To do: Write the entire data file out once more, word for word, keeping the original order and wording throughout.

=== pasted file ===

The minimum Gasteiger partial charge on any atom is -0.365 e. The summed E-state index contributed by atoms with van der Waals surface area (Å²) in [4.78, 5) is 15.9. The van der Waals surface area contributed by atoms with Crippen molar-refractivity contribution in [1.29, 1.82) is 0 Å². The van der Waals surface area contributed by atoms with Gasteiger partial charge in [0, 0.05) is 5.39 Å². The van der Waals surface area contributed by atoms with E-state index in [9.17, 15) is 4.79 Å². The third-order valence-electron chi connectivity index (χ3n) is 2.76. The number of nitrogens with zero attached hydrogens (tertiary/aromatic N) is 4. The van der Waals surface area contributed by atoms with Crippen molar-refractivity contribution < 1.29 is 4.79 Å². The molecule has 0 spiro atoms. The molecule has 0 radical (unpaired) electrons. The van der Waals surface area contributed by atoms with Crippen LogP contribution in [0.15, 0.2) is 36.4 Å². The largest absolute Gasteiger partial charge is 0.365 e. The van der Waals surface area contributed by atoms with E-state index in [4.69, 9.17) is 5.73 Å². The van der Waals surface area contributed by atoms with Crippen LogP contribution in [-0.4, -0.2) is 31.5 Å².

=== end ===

The minimum Gasteiger partial charge on any atom is -0.365 e. The summed E-state index contributed by atoms with van der Waals surface area (Å²) in [4.78, 5) is 15.9. The van der Waals surface area contributed by atoms with Crippen molar-refractivity contribution in [1.29, 1.82) is 0 Å². The van der Waals surface area contributed by atoms with Gasteiger partial charge in [0, 0.05) is 5.39 Å². The van der Waals surface area contributed by atoms with E-state index in [9.17, 15) is 4.79 Å². The third-order valence-electron chi connectivity index (χ3n) is 2.76. The number of nitrogens with zero attached hydrogens (tertiary/aromatic N) is 4. The van der Waals surface area contributed by atoms with Crippen molar-refractivity contribution < 1.29 is 4.79 Å². The molecule has 0 spiro atoms. The molecule has 0 radical (unpaired) electrons. The van der Waals surface area contributed by atoms with Crippen LogP contribution in [0.15, 0.2) is 36.4 Å². The largest absolute Gasteiger partial charge is 0.365 e. The van der Waals surface area contributed by atoms with E-state index in [4.69, 9.17) is 5.73 Å². The van der Waals surface area contributed by atoms with Crippen LogP contribution in [-0.4, -0.2) is 31.5 Å².